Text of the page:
Uses This

Interview

What do people use to get stuff done?

Amelia Greenhall

Amelia Greenhall

Data scientist, executive director (Double Union)

Who are you, and what do you do?

My name is Amelia Greenhall, and I'm the Executive Director of Double Union, a non-profit feminist hacker/maker space. Right now, I'm writing a book about adventuring in the Bay Area (Sept 2015, Microcosm) and working on prototyping a bike light that flashes with your heartbeat. I also publish a literary journal called the Open Review Quarterly.

Previously, I've worked on a pretty wide range of things, such as co-founding the publication Model View Culture, and doing design for a number of startups focused on health and finance. I've mainly focused on UX design and data analysis, but I've done everything from writing and editing to illustration and book design, so my tools are pretty varied.

What hardware do you use?

Day to day, I work on an 11" MacBook Air. I like that having one small screen keeps me focused. I take calls and pictures on an iPhone 4S. I also take pictures with a Canon DSLR - a Digital Rebel model from 2005.

For illustration work, I use a 8x10" Wacom Intuos 3 tablet. The city guidebook has a lot of hand drawn maps in it. I'm also currently working on the cover for Elly Blue's Zombies and Bikes zine, and designing stickers, screenprinted posters, and a couple zines of my own. I really love how detailed, polished and layered drawing with a tablet lets me get, but for starting projects and keeping myself visually inspired, I also spend a lot of time with my sketchbook. I draw in it with india ink using pens or brushes, and use scissors, tape and glue to modify and collect and arrange things in new ways. I also always go to the sketchbook first, to sketch wireframes.

It's an unconventional bit of 'hardware', but I also keep an inspiration board above my workspace - a piece of foamcore covered in linen, with a box of pins nearby. Right now it has an old printout of the Hipster Habit App, a hand drawn map of San Francisco, the post office hours, and some sketches of a screenprint I'm developing using conductive ink and embedded LEDs. My background is in Electrical Engineering and Studio Art, and I find myself constantly combining the hardware of the two disciplines - being tactile and visual is a really important part of my creative process.

Double Union hackerspace has a pretty incredible array of hardware that I'm just beginning to use - sewing machines, sergers, CNC machine, vector vinyl cutter, printmaking stuff, big paper cutters and giant zine making-staplers ... and a huge supply of Raspberry Pi, Arduinos, and soft/paper circuits supplies. I think that's the hardware I'm most inspired by at the moment.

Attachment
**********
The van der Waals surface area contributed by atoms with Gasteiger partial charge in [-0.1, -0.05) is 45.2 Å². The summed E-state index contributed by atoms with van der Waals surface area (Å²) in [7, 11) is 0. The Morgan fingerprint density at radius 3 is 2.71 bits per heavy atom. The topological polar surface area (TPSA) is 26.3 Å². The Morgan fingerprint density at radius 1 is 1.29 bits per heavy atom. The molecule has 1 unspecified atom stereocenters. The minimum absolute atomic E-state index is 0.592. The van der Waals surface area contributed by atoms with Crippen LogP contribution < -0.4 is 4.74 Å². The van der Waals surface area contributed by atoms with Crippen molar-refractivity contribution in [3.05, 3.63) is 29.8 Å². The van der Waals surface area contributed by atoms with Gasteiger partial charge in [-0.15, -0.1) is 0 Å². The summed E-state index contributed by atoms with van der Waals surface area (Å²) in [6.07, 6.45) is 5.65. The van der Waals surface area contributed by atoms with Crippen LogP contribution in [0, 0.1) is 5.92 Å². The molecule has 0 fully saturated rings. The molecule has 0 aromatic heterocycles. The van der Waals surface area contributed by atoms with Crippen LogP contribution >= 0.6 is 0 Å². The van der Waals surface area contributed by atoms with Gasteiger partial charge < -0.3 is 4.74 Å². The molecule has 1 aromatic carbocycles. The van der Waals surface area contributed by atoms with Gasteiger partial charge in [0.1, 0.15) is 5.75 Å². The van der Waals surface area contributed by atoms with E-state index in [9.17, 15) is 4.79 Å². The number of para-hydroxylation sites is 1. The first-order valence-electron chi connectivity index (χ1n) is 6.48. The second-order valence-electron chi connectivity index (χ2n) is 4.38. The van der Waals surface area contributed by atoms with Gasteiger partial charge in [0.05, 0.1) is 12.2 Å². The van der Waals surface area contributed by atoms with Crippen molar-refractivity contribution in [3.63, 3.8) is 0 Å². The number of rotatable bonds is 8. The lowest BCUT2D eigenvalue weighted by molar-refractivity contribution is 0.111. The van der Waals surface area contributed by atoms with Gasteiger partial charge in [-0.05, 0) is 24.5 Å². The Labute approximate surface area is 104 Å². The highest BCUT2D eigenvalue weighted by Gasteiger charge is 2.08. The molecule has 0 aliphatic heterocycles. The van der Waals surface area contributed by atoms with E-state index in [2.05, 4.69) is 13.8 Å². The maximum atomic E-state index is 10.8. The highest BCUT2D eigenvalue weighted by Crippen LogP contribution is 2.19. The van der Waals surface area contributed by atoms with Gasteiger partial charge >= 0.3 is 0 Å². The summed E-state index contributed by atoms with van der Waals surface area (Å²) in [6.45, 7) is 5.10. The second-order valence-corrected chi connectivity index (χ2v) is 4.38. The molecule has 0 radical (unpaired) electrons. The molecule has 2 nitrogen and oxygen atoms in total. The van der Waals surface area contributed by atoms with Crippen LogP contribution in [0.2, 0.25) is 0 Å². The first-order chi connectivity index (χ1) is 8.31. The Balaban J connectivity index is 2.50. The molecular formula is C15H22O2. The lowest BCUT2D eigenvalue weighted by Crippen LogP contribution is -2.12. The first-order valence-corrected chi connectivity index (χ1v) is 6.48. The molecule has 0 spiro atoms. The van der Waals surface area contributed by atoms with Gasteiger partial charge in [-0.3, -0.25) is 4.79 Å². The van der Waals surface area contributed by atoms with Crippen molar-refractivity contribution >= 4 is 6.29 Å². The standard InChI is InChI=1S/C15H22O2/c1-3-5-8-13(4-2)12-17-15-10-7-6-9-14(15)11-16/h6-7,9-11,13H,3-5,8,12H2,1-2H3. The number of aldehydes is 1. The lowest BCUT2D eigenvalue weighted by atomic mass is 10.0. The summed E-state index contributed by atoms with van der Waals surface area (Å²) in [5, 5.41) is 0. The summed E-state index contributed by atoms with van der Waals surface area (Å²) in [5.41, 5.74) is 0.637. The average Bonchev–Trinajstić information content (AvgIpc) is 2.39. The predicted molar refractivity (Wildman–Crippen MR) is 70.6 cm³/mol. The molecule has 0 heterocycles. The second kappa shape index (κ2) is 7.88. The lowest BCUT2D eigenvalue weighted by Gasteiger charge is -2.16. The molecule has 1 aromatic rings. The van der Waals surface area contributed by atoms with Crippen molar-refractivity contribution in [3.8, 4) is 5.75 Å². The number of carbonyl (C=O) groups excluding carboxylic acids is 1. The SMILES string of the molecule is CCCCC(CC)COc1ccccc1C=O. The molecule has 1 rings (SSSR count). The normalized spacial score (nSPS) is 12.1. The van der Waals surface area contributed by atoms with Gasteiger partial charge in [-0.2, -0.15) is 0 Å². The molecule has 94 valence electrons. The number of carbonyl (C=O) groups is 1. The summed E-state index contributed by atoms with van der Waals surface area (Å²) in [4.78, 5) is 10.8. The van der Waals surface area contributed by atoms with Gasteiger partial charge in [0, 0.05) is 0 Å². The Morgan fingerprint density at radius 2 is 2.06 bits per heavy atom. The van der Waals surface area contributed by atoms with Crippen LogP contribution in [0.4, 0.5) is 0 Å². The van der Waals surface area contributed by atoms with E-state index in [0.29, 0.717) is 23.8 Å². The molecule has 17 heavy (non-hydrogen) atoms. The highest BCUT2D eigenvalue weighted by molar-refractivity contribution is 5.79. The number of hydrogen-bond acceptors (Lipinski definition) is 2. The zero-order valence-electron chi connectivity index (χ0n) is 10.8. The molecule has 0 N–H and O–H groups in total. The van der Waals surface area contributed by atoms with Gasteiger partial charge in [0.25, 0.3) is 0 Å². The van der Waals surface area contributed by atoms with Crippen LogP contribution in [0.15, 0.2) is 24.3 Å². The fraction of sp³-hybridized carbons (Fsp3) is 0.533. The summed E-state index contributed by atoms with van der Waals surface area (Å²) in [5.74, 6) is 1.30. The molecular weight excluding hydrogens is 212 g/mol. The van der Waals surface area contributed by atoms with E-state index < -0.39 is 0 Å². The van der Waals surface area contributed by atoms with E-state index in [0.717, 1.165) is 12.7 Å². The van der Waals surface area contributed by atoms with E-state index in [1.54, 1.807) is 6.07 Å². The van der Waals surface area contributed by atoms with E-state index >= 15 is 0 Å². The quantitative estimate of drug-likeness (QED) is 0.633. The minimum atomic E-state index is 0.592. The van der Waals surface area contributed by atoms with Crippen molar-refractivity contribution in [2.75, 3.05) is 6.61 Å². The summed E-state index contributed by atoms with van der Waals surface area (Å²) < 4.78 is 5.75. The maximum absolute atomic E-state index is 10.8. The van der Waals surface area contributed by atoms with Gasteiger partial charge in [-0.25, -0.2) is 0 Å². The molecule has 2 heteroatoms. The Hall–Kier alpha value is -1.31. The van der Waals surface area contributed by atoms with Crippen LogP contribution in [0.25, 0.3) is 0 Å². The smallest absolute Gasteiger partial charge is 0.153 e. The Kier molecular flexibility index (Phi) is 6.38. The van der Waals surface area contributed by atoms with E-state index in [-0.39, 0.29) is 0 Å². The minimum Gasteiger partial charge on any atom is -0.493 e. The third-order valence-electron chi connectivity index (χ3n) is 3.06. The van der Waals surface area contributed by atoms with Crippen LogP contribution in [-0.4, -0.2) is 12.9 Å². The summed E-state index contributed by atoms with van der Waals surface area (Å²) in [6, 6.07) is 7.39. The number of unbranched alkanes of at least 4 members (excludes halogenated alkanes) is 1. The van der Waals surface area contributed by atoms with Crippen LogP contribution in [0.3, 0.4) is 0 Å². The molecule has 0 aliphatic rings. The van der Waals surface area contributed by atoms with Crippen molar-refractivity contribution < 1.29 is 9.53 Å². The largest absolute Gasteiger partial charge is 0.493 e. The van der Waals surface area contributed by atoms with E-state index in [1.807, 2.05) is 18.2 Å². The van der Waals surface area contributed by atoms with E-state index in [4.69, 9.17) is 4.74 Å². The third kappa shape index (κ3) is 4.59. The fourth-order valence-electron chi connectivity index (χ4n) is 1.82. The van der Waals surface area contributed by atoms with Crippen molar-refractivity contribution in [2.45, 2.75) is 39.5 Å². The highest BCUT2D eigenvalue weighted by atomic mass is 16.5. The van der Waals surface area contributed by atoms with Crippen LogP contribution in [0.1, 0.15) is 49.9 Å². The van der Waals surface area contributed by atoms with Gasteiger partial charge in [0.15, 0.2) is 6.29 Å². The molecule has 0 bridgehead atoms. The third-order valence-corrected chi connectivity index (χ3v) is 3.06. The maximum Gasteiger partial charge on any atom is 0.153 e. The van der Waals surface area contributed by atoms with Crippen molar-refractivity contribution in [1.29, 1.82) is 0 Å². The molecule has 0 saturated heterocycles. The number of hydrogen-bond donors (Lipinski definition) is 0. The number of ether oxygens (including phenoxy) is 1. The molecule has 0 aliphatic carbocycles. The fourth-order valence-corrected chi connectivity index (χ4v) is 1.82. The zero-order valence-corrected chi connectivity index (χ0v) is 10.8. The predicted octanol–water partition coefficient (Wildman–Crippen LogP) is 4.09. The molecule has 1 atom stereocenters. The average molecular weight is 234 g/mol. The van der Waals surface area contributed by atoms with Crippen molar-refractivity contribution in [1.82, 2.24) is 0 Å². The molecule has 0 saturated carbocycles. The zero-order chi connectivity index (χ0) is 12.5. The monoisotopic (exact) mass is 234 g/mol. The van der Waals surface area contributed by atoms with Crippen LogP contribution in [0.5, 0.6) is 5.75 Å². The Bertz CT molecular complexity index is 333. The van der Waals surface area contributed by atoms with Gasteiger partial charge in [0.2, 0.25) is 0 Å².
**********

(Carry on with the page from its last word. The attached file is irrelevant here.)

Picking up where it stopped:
Finally, a few miscellaneous hardware preferences: I write morning pages in those giant 8x10" Moleskines, lined, and have Pentel Hybrid Technica 0.3 pens. And for fun, sometimes I use a blink1 - a little USB RGB LED, to alert me when things happen.

And what software?

Much of my workday right now is spent in email and text editors. For writing, depending on the use case, I choose between TextMate, Google Docs, or Mou (for previewing writing in Markdown side-by-side). For development, I have been using TextMate for a while, along with plain old Terminal. What I'm working on at the moment is fairly standard Ruby/Rails stuff, so I don't need a particularly fancy setup. I keep Postgres.app running in the background when I'm doing local development.

For data analysis and visualization, I mostly work in Python and d3.js. I use IPython Notebook for interactively exploring data - it's a little like Mathematica in that it gives you a bunch of discrete cells for code, with output below, that you can tweak and re-run repeatedly. The scientific computing community in Python is pretty great - I use Pandas, SciPy, NumPy, matplotlib, and other libraries along those lines. (If you're looking to get started there, I super highly recommend pairing Python for Data Analysis and Interactive Data Visualization for the Web.)

For illustration and design work: Photoshop. I've been using it for over a decade and have a customized workspace that lets me work quickly. I use actions to automate a lot of the post processing that I used to do by hand, and it plays well with my Wacom tablet.

I try to keep my apps pretty lightweight: I use Adium for chat and IRC, and Tweetdeck for managing twitter, and Audacity and VLC for editing and audio stuff. 3Hub is the best option I've found for managing Amazon S3, but it has pretty terrible UX. And Disk Inventory X is great for making sure I keep my computer's storage and backups managed well - a necessity on a MacBook Air.

As far as little utilities go, I'm a fan of MagiCal, which changes the Mac toolbar calendar options, and Alarm Clock 2 for setting timers and alarms. F.lux is a must for making the screen not burn my eyes at night.

I try not to spend much time on my phone, but my go-to apps there are VSCO Cam, IFTTT, Dropbox, Google Authenticator, Mailbox, Square Register, Google Maps (transit/bike route planning), and Dark Sky (back when I lived in Seattle, it was a must for planning bike commutes to miss the rain).

On the silly side, I use the Dogecoin-Qt app for keeping my doges.

What would be your dream setup?

I can imagine that going back to having an iMac-style monitor is in my future at some point, for my posture's sake. And I'll likely upgrade my phone for the camera's sake in the next year or so, since cameras on phones are so good now! But right now I'm really happy with my setup - I'm super privileged and lucky to have been able to slowly build up all the tools that let me do what I need to do.

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